Last summer, my mother suggested the idea of going on a destination trip. I looked carefully through the list, choosing from the trips I knew would take me out of the United States of America. I finally settled on four to apply for, got accepted to go on three, and chose to go on one: The Great Panda Adventure. It would take me to China with fourteen other girls to work at a panda base and explore several of the cities there. I was excited and I was nervous. I would have to meet my group in San Francisco, and then fly with them all the way to Beijing. Then from Beijing, we would fly to Chengdu. I would have to go on my first flight alone to make it to San Francisco.

Despite my qualms, the flights went smoothly and we were in Chengdu before I knew it. Exhausted from flying, my new friends and I dropped our things off in our rooms and hit the streets of Chengdu. I immediately forgot how tired I was. There were so many new things to look at. I could barely turn my head fast enough as the tour bus drove us to lunch and then to an older part of the city preserved for tourists. We charged through the gates and emerged in a dazzled place of elegant buildings and sizzling food stands. Gavin, our leader, gave us permission to separate and explore on our own, and so we did. I took more pictures than I could ever need. When the group finally made it back onto the bus, it was time to go to the panda base. It gave us exactly what we wanted to see: cute pandas. When we had seen all the pandas we could for the day, we went to our first dinner in China. The food was much different than anything I’ve ever eaten before. I cautiously nibbled on each dish that was presented to us before deciding on something and going with it. Full of heavy Chinese food and weary from the two days of excitement, I finally got back to hotel and stumbled into bed.

The next morning, it was time for the panda base. Before we even got on the bus, sweat was dripping down my face and back. A hot, humid climate is no place for me. I promised myself I wouldn’t let it get to me as the bus rumbled to the panda base. The bus pulled in, we rolled out, and the two days of work began. They had us sweep and hose down the pen, clean the enclosures, feed the pandas, and even pet them. I got many pictures to show off to my friends back home. I found out that pandas are not actually all that interesting. They eat, shamble around, and for the most part are lazy, spoiled, and grumpy creatures. They eat and sleep. Pandas are, however, still adorable. People enjoy them, and it is with the help of that appeal to human emotion that they have survived this long. Of course, it is humans who are putting them in danger. The great panda has few enemies, but the most powerful of these enemies is the destruction of their homes and our inability to coexist with these gentle, intelligent creatures. Through my journey to the panda research center, I have learned much about how we hurt pandas, but I have also learned how we can help them. True to what has been told to me throughout my years as a girl scout, we must be aware of the world around. Every move we make has an impact, positive or negative. We have to be sure our impact on this world is positive. As Girl Scouts, it is our duty to take care of the Earth and all creatures on it, including humans. Treating each other right is just as important as treating the environment right. I hate to sound preachy, but I want all who read this to understand how hurt the Earth is, and how our behaviors towards it and each other has to change. It’s the only way.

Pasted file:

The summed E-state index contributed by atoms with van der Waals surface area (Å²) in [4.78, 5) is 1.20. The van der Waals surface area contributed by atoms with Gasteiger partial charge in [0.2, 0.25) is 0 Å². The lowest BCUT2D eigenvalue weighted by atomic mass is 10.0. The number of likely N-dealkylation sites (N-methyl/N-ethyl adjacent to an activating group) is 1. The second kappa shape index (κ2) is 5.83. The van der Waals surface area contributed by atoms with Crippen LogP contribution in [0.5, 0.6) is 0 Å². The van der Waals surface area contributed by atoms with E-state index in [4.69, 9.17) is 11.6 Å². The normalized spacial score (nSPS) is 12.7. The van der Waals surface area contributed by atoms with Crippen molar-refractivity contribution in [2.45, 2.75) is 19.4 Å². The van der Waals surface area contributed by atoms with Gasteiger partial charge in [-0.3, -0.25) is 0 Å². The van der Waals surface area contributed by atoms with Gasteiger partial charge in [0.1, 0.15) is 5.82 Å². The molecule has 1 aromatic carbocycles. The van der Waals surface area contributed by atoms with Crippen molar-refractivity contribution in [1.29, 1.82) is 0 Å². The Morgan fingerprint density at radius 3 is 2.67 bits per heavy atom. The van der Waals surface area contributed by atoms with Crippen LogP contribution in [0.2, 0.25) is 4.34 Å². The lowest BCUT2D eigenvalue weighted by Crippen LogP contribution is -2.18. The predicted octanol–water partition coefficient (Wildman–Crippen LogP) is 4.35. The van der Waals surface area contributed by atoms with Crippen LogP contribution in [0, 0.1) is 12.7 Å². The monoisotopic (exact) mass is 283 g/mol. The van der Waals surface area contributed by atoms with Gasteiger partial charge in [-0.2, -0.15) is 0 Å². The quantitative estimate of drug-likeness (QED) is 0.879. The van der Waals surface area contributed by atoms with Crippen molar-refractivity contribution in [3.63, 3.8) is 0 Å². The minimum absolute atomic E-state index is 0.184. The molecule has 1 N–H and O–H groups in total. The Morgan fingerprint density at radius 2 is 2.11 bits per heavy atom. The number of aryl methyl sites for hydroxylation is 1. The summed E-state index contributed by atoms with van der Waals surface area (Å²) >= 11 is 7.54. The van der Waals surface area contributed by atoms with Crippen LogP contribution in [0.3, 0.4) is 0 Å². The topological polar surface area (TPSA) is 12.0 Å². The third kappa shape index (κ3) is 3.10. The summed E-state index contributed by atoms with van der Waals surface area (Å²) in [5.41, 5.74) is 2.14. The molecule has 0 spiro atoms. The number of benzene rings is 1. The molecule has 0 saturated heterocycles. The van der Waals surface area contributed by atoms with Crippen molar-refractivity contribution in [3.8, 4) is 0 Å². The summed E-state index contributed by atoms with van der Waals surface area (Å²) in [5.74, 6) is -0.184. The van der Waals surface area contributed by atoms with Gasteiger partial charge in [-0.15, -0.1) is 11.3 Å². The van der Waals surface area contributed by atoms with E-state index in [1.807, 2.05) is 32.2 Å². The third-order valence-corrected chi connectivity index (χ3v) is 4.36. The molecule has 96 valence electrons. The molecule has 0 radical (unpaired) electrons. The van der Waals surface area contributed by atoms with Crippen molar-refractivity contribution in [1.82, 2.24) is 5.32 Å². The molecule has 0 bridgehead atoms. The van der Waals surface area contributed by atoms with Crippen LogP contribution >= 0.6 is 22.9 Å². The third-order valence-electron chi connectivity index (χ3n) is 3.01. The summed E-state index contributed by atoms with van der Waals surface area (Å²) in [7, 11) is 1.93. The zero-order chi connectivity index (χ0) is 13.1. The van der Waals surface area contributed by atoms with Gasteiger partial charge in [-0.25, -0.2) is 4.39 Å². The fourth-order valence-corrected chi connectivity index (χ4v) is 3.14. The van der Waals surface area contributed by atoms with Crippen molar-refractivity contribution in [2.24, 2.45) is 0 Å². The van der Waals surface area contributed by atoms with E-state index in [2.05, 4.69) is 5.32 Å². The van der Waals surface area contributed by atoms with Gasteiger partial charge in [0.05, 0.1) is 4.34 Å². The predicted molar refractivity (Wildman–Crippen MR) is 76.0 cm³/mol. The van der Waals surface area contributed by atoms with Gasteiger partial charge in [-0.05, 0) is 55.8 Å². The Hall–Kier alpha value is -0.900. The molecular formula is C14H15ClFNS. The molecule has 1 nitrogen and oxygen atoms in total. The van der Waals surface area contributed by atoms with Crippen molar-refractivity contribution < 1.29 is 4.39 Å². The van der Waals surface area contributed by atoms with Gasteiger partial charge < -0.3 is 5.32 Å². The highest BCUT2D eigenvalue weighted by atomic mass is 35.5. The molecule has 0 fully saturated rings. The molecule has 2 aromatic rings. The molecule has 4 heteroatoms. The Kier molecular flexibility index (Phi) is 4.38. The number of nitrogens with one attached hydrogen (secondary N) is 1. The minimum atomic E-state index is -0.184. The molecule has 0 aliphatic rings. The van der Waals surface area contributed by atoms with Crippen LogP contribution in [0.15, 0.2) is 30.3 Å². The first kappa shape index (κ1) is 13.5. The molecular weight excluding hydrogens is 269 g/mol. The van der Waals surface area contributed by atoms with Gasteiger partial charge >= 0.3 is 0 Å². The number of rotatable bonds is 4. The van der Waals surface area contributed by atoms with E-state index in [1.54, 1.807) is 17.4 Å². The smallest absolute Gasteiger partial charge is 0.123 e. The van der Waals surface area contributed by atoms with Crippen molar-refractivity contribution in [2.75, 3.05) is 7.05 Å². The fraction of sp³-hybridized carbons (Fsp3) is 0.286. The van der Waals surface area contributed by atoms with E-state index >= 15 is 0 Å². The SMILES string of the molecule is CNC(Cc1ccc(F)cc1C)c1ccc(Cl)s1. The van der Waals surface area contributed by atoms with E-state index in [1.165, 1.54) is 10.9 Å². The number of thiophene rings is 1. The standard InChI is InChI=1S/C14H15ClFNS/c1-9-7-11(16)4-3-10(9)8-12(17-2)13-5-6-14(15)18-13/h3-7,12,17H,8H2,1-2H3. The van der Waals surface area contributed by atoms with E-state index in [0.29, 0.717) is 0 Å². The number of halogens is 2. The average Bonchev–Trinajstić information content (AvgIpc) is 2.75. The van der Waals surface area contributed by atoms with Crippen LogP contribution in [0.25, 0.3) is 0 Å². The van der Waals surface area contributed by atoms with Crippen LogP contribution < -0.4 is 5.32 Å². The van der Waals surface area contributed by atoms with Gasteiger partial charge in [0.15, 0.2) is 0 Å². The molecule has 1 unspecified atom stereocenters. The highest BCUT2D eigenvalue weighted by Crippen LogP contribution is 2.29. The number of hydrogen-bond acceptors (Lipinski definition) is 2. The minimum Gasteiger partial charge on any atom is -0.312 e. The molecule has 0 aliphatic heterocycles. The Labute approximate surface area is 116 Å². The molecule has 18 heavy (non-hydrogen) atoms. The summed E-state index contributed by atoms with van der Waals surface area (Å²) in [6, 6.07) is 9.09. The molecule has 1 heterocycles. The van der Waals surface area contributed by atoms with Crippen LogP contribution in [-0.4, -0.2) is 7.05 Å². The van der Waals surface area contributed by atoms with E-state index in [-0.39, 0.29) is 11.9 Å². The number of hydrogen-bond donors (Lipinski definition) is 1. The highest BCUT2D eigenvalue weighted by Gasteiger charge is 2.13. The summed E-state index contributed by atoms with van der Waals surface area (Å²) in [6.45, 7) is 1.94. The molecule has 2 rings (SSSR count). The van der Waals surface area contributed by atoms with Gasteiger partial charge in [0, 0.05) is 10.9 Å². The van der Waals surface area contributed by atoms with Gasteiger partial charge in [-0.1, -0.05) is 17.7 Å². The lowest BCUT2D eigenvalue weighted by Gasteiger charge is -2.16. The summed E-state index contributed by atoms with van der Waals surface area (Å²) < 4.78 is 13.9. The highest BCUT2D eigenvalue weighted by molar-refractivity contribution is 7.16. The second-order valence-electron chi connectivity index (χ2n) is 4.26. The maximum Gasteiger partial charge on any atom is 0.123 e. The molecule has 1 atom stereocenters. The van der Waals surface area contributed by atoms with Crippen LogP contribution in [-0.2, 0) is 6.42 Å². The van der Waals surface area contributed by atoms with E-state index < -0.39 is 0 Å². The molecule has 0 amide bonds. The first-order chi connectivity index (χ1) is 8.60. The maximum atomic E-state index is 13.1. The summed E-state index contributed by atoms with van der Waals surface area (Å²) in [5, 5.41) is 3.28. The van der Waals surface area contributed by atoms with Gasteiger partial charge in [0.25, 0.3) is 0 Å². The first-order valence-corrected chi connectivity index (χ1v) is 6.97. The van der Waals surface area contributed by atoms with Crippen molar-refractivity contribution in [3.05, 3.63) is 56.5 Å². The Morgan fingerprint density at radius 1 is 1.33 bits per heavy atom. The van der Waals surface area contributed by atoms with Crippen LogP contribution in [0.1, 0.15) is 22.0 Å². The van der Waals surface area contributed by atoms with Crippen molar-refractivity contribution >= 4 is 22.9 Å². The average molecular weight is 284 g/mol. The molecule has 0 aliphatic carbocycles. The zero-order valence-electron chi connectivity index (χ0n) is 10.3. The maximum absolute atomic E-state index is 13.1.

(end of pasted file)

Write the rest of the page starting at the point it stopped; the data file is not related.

I have experienced so much through this trip. I am not the same teenager who anxiously awaited her first flight alone. Because of Destinations, and because of Girl Scouts, I am more confident in everything I do. My trip to China changed my life. It made me stronger, more open-minded, and less afraid. I owe my growth over the summer to Destinations. I strongly believe that every Girl Scout should go on one of these ATS Destinations at least once in her life. The world will be open to her, and the adventures she will have will change her life forever.

This story was submitted using the Share Your Stories form. You can share your Girl Scout moments too.

Denver Metro Girl Scouts – International Campers Needing Host Famlies!

Calling on Colorado Girl Scouts in the metro Denver area!

Do you have a daughter between the ages of 11 and 13?

Would you like to be a host family for a girl between these ages (11 – 13) from the People’s Republic of China?

Five girls, participants of the CAPABLE TEENS program in China, are coming to the Denver for three weeks 17 July – 4 August 2013, chaperoned by Capable Teens representatives.  Host families in the metro Denver area are needed to provide room and board for a Chinese girl for approximately 10 days before and after Girl Scouts of CO (GSCO) resident camp during the three weeks.  By spending time with your family, these girls from the Suzhou area of China (near Shanghai) are hoping for a thorough immersion into American life.  The Chinese girls are already signed up for GSCO resident camp at Magic Sky  (“Moose Magic”, July 21-26) and for Girl Scout day camp (“Science in Our World”, Clement Park, Littleton, July 29-August 2).  Either girls will bring their own equipment or it will be provided by Capable Teens USA.

CAPABLE TEENS, modeled on the Boy Scouts of America scouting program, are bringing these young Chinese girls for an American girl experience as an American Girl Scout.  We need your help in welcoming these young girls to CO and the US and introducing them to the GSUSA way of Girl Scouting.  Small stipend per family available.

For more information and for an application, please contact:

Linda Fuller
Girl Program Coordinator, Capable Teens USA
linda.j.fuller@hotmail.com
303-909-2264